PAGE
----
I think corbet was maybe looking for something nice to say for both sides, but it was a bit of a stretch. In exchange for treating Google like shit and putting their developer(s) through hell, some early design work on an alternate approach has been done. Maybe, someday, it might be better, if someone actually wants to put the work in, but without a commercial drive to do so, I'm not seeing much motivation for it to happen.
If the kernel does actually get a better, implemented approach, then the kind words will have been right, but if it goes nowhere, then nothing particularly good would seem to have come from this particular mess.
I don't think pushing this out onto the embedded devs is right. This is purely a dev team organizational problem.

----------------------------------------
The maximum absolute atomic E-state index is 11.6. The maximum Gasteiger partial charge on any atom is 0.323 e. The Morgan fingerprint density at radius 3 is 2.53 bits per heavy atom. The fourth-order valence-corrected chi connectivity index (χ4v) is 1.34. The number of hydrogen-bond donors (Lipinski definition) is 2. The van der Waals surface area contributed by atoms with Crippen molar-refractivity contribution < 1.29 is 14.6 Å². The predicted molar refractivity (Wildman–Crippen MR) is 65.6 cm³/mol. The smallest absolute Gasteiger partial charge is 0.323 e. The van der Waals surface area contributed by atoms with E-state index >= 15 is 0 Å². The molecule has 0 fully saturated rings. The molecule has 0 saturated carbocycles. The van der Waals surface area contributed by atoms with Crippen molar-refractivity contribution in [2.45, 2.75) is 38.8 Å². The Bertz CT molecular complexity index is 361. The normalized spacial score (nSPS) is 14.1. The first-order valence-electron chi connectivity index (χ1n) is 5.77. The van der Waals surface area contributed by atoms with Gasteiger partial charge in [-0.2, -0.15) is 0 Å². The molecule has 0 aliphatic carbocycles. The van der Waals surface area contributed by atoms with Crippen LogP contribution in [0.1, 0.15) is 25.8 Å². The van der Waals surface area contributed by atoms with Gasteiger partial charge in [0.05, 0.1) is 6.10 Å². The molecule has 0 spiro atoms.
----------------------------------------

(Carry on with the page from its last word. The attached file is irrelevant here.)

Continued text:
If people in the dev community have the power to demand a rewrite, they also need the power to authorize a merge. Either merge authority needs to move further down the dev tree, or external submitters need a method of avoiding the people who can only say no.
I hate to say it, but the kernel team is turning bureaucratic, an organization with layers of people who can only refuse new ideas, not approve them, but who don't reflect the actual opinions of the people with merge authority. This is classic bureaucracy, and it's killed an awful lot of great organizations over the years.